Duke going back to classic point-guard offense in 2017-18

Coach K setting aside the "positionless" concept from last season

Christine T. Nguyen—The North State Journal
Duke head coach Mike Krzyzewski reacts during the game against Pitt Saturday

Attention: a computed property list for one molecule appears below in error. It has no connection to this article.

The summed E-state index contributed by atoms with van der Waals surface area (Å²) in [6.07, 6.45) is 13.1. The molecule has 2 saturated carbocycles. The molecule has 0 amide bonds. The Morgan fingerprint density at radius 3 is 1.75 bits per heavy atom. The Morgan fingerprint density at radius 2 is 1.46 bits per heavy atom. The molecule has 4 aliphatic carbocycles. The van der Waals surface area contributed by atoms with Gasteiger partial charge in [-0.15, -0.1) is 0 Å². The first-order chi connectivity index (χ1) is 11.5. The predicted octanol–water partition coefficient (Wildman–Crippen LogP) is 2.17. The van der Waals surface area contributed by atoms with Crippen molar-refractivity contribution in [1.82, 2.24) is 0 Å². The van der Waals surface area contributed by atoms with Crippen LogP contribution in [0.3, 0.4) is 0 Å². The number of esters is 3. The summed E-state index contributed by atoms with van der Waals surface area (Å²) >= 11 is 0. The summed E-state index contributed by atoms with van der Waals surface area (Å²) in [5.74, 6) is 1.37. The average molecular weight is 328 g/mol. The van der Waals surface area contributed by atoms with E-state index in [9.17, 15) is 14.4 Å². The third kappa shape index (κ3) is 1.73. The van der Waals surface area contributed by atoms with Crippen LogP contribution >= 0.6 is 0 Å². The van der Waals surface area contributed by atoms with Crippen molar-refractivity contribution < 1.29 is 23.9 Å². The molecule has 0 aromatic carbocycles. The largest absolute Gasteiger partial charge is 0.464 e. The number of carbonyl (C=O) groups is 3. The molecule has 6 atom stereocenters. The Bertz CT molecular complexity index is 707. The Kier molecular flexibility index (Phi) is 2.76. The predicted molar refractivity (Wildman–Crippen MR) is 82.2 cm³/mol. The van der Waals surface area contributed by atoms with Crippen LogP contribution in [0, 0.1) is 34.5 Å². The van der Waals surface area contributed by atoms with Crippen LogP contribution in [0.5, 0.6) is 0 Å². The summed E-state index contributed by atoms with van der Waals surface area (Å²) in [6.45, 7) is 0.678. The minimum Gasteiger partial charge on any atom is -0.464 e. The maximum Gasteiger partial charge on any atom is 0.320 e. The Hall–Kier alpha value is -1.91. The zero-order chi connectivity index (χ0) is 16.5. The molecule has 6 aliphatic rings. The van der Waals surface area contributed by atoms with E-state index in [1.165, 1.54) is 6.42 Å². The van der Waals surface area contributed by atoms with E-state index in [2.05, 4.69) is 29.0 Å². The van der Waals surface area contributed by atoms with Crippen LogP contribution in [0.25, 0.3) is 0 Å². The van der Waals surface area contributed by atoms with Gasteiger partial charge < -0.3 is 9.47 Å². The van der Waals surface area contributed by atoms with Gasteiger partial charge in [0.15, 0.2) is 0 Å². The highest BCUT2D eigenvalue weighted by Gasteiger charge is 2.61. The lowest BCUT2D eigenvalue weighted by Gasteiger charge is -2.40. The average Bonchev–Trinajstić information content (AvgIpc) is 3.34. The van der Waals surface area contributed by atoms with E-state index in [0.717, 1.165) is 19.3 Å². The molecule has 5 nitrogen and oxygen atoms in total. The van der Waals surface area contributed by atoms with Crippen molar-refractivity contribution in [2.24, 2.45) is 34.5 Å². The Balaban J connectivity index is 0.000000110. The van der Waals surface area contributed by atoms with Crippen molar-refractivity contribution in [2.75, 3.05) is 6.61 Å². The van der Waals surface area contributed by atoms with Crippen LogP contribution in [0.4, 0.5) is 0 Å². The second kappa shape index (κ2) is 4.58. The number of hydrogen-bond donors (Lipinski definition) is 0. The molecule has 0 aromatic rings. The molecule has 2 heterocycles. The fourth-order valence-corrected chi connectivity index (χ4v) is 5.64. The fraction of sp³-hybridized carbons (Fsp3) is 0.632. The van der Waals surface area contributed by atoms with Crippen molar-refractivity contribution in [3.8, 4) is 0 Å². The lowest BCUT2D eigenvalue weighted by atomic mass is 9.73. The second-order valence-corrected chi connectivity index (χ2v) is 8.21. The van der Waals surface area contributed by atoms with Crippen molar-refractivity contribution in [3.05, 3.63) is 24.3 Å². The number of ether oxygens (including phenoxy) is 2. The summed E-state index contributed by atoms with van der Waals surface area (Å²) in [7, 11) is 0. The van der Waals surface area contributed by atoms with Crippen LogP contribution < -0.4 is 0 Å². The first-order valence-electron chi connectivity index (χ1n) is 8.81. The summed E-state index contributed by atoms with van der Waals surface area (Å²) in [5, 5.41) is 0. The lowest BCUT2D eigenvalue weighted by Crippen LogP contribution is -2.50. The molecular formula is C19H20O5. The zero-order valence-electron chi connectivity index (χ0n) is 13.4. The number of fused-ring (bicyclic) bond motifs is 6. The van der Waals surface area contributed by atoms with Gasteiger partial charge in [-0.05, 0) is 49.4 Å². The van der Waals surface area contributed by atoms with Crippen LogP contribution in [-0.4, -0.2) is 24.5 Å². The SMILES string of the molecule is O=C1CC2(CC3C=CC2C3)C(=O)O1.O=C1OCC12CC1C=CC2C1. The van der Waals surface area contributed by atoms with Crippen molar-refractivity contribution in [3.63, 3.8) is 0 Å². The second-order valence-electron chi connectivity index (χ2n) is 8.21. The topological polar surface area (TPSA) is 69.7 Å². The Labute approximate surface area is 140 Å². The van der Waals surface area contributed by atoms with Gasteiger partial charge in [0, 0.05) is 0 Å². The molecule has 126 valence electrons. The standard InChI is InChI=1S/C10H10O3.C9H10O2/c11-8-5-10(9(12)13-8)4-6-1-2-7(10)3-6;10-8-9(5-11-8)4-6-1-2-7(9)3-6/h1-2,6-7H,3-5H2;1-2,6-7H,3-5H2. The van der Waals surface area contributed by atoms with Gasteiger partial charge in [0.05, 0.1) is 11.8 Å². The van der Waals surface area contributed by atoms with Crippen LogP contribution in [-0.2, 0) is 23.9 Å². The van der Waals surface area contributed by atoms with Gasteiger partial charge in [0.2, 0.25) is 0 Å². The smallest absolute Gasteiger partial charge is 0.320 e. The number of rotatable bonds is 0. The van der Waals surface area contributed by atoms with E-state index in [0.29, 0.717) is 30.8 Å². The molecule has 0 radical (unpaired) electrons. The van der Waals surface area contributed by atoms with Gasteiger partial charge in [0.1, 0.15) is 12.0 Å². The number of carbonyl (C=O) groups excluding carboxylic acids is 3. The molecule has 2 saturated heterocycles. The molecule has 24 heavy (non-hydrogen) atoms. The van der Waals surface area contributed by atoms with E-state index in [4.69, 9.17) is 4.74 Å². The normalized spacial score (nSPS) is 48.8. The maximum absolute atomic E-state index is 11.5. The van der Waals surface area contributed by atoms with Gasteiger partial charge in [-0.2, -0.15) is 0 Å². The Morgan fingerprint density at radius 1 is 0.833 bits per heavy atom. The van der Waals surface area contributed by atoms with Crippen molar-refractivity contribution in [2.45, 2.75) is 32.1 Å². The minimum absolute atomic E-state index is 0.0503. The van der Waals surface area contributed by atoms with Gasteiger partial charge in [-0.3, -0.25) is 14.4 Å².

Last season, positionless basketball was all the rage at Duke.The Blue Devils’ roster was filled with versatile players who were capable of playing multiple roles on the floor.Prior to the season, coach Mike Krzyzewski said that everyone from guard Grayson Allen to power forward Amile Jefferson was capable of bringing the ball up the court and running the offense. As soon as Duke took possession, the team could be off to the races, without needing to find the point guard to set things up.At the time, Duke seemed to be the prototype of the future, a position-free game. That future has been put on hold, for at least one season, however.Injuries to key players, including freshmen Harry Giles and Jayson Tatum — two of the best potential positionless stars — as well as Jefferson, slowed the Blue Devils’ ability to run. And, when the game slowed down, particularly in conference play, the lack of a true point guard occasionally came back to haunt Duke.So this year, Duke is ready to go back to the more traditional offensive model. Of course, signing a five-star point guard like Trevon Duval helps make that decision a bit easier.”I do know that Trevon is going to have the ball, and he knows what to do with it,” Krzyzewski said last week.That doesn’t mean last year’s positionless experiment was a failure. It’s just a matter of finding the scheme that fits best with the roster.”What we try to do with our offense is personalize it to the people we have,” Krzyzewski said. “We’ve done that since 1986. When someone says ‘Their offense’ or whatever … I don’t know what our offense will be. I do want to look at our talent.”Right now, however, Krzyzewski knows that his freshman point guard will most likely be one of the team’s strengths.”Will he have it all the time? No,” Krzyzewski said. “He shouldn’t have it all the time. Will he have it a lot? Yeah.”That doesn’t mean Duke will be a step slow in transition. In fact, Krzyzewski thinks having a well-defined playmaker role will help speed things up.”One difference you’re going to see is (last year) we would have multiple guys bring the ball up,” Coach K said. “Get a rebound and go. That type of thing. Pretty much, I want (Duval) to get the ball. Then we’re going to be able to have more guys being ready to shoot. We’ll run early post, stuff like that.”The new look will also benefit Grayson Allen. The lone senior on Duke’s roster and the only returning player who had a significant role last year, Allen will have one less thing to worry about with Duval running the show on offense.”I don’t think (leadership) is as much a burden as it is an opportunity,” Krzyzewski said of Allen. “I think a burden would be if he had that and then all the ball-handling and running of the team. I like for him to do that at times, but (I’d rather) him be more of who he naturally is.”He can score the ball. I think he can be one of the leading scorers in the country.”Duke will experiment with various offensive looks on its exhibition trip to the Dominican Republic, but the classic point guard look seems to have the Hall of Fame coach excited.”That’s going to be interesting to put that together,” Krzyzewski said. “It’s interesting if you have talent, and we have talent. A lot of it is young, but physically, it’s mature.”